Despite rising pollution and unhygienic environment besides hot and humid summer conditions, 32% Mumbaikars do not take a bath daily, a new survey has revealed.
This has put them at an enhanced risk of contracting infections and diseases, but Mumbaikars do not take the threats seriously, said the National Integrated Medical Association (NIMA), which carried out the survey among a small sample size of 600.
The survey revealed that, besides skipping a daily bath, a large number of people use only beauty soaps as against anti-bacterial soaps.
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"They seem more concerned about removal of dirt and freshness to protection against health ailments like diarrhoea and flu. Germ removal drives only 11% to use an anti-bacterial soap," said the survey entitled "Bathing Trend, Belief and Behaviour".
NIMA Mumbai president L.G. Jadhav explained a miniscule six% bathe with anti-bacterial soap while 91% use beauty soaps.
"The purpose of bathing -- killing bacteria that could affect personal hygiene -- was lost in most cases as people are either unaware of or don't care about the health-related aspect of bathing," Jadhav said.
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This was boosted by the finding that only 4% of the daily bathers using an anti-bacterial soap fell sick every month against 69% of the others who go with beauty soaps. Another unhealthy revelation was that only 21% of people take a night bath, meaning a majority carries the heat, sweat and grime throughout the day.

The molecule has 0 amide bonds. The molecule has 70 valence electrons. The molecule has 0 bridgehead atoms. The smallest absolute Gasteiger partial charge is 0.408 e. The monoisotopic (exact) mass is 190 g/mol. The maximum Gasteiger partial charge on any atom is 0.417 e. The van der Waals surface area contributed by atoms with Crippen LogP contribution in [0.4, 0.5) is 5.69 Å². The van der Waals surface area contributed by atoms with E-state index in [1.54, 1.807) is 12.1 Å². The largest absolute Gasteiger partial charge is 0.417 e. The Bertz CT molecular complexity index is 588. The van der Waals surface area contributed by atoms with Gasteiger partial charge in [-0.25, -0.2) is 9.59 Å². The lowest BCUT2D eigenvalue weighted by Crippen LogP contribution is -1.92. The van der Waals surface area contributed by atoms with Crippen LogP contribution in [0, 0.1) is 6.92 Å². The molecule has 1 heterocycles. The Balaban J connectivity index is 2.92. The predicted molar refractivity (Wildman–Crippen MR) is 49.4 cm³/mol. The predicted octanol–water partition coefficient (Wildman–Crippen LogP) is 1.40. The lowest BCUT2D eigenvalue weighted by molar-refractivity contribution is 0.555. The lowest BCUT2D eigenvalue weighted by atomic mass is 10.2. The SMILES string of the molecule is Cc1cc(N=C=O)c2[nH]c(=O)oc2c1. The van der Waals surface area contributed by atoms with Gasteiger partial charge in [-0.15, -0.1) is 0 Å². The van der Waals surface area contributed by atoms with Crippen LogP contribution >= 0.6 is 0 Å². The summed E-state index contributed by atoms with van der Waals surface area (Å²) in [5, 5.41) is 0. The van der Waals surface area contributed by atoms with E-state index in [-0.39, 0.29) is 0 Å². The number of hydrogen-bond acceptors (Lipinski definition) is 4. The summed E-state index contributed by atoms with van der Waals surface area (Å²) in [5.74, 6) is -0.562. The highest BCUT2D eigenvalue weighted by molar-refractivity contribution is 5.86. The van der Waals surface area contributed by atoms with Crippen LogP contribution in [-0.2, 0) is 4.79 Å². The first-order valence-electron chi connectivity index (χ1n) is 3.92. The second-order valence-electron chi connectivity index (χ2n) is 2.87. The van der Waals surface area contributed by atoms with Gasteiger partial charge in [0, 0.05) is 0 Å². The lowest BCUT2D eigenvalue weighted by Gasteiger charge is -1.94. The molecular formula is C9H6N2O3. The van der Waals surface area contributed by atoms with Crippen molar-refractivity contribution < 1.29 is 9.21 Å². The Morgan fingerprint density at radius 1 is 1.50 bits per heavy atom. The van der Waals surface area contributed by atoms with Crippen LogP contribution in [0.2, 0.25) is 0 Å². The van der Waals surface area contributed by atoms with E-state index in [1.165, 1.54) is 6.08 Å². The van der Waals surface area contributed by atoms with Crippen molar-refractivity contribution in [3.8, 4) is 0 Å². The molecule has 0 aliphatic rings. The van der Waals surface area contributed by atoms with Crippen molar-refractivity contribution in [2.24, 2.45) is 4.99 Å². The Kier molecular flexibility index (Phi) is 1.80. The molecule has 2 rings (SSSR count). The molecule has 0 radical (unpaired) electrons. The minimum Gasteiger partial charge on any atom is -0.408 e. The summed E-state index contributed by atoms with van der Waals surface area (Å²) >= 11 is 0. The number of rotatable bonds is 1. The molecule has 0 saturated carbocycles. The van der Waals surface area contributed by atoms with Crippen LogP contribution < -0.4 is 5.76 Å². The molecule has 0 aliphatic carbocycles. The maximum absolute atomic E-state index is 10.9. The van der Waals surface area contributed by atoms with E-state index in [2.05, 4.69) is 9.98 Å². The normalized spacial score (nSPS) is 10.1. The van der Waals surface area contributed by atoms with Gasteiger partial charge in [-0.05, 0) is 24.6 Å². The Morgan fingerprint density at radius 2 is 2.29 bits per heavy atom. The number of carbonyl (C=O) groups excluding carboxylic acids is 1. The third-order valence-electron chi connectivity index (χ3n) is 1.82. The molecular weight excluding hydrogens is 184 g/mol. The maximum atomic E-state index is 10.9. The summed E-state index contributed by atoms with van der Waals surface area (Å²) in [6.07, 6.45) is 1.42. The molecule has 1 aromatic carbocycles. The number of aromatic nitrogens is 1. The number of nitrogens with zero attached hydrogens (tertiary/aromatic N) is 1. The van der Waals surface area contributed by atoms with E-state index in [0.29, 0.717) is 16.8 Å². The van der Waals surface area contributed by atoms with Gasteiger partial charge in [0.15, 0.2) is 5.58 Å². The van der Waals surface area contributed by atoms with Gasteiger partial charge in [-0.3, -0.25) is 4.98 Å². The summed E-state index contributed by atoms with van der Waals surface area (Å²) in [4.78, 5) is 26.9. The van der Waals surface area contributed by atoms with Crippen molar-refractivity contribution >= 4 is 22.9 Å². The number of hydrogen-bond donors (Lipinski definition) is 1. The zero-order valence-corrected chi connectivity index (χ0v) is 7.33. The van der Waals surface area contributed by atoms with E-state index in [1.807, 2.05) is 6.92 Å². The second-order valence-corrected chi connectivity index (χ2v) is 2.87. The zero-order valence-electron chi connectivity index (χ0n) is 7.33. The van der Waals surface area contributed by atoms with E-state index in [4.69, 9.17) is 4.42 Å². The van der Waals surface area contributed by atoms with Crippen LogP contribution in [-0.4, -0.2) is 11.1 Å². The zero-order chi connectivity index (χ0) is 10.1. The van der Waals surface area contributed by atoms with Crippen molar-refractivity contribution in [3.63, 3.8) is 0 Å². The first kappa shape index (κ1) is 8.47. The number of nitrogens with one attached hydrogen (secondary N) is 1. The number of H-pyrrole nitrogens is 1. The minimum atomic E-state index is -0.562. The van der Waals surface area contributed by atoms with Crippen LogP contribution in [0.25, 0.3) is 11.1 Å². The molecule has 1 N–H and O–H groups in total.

While eight% respondents admitted that protection from germs and illnesses was the factor motivating them to select a bath soap, 11% said they were keen to protect themselves against germs and infections.
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However, a large number -- 49% -- said they bathe to feel fresh. Jadhav added 96% of those polled are exposed to the polluted Mumbai environment, heat and sweltering conditions for six hours or more.
"As a result, 71% of those who do not bathe daily reported various ailments like flu, fever, diarrhoea or eye infections, at least once a month," Jadhav said.
Don't be a slob
(With inputs from Hindustan Times)
* Filter drinking water. Tap water in India is unsafe for drinking.
* Clean your bathrooms. Toilets, especially basins, toilet seats and areas in direct contact with the body are hotbeds for disease-causing germs and need to be thoroughly cleaned.
* Wash your fruits and vegetables. The still need a good rinse before cooking or consuming.
* Basic hygiene is essential. Don't neglect daily brushing of teeth and bathing, washing hands before meals and after washroom use.
* Moulds, fungi, damp and grout are still evil. They allow disease-causing germs to breed.
* Don't spread your germs. Cover your mouth when you cough, don't spit in public, bandage exposed wounds, trim your nails and if you have a contagious disease, for God's sake, don't mingle with people.